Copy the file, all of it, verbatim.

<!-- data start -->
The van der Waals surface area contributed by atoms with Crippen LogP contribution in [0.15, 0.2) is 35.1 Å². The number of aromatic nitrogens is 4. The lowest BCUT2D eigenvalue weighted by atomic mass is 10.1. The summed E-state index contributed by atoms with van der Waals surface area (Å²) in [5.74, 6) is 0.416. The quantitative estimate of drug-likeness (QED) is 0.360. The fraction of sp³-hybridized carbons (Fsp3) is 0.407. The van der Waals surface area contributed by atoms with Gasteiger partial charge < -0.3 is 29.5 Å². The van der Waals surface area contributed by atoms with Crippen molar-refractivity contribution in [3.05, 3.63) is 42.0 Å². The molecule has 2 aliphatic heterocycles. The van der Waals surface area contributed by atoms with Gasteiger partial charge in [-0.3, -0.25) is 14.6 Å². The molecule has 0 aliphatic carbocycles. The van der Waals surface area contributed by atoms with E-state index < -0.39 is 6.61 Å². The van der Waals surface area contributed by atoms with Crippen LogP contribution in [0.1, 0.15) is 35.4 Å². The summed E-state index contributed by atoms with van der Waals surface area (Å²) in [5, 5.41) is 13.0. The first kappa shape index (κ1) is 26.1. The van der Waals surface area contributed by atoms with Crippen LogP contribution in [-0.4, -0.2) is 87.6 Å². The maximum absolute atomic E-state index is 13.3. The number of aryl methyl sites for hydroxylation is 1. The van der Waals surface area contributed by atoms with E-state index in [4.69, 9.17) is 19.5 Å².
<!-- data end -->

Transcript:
The van der Waals surface area contributed by atoms with Crippen LogP contribution in [0.15, 0.2) is 35.1 Å². The number of aromatic nitrogens is 4. The lowest BCUT2D eigenvalue weighted by atomic mass is 10.1. The summed E-state index contributed by atoms with van der Waals surface area (Å²) in [5.74, 6) is 0.416. The quantitative estimate of drug-likeness (QED) is 0.360. The fraction of sp³-hybridized carbons (Fsp3) is 0.407. The van der Waals surface area contributed by atoms with Gasteiger partial charge < -0.3 is 29.5 Å². The van der Waals surface area contributed by atoms with Crippen molar-refractivity contribution in [3.05, 3.63) is 42.0 Å². The molecule has 2 aliphatic heterocycles. The van der Waals surface area contributed by atoms with Gasteiger partial charge in [-0.3, -0.25) is 14.6 Å². The molecule has 0 aliphatic carbocycles. The van der Waals surface area contributed by atoms with E-state index < -0.39 is 6.61 Å². The van der Waals surface area contributed by atoms with Crippen LogP contribution in [0.1, 0.15) is 35.4 Å². The summed E-state index contributed by atoms with van der Waals surface area (Å²) in [5, 5.41) is 13.0. The first kappa shape index (κ1) is 26.1. The van der Waals surface area contributed by atoms with Crippen LogP contribution in [-0.4, -0.2) is 87.6 Å². The maximum absolute atomic E-state index is 13.3. The number of aryl methyl sites for hydroxylation is 1. The van der Waals surface area contributed by atoms with E-state index in [4.69, 9.17) is 19.5 Å².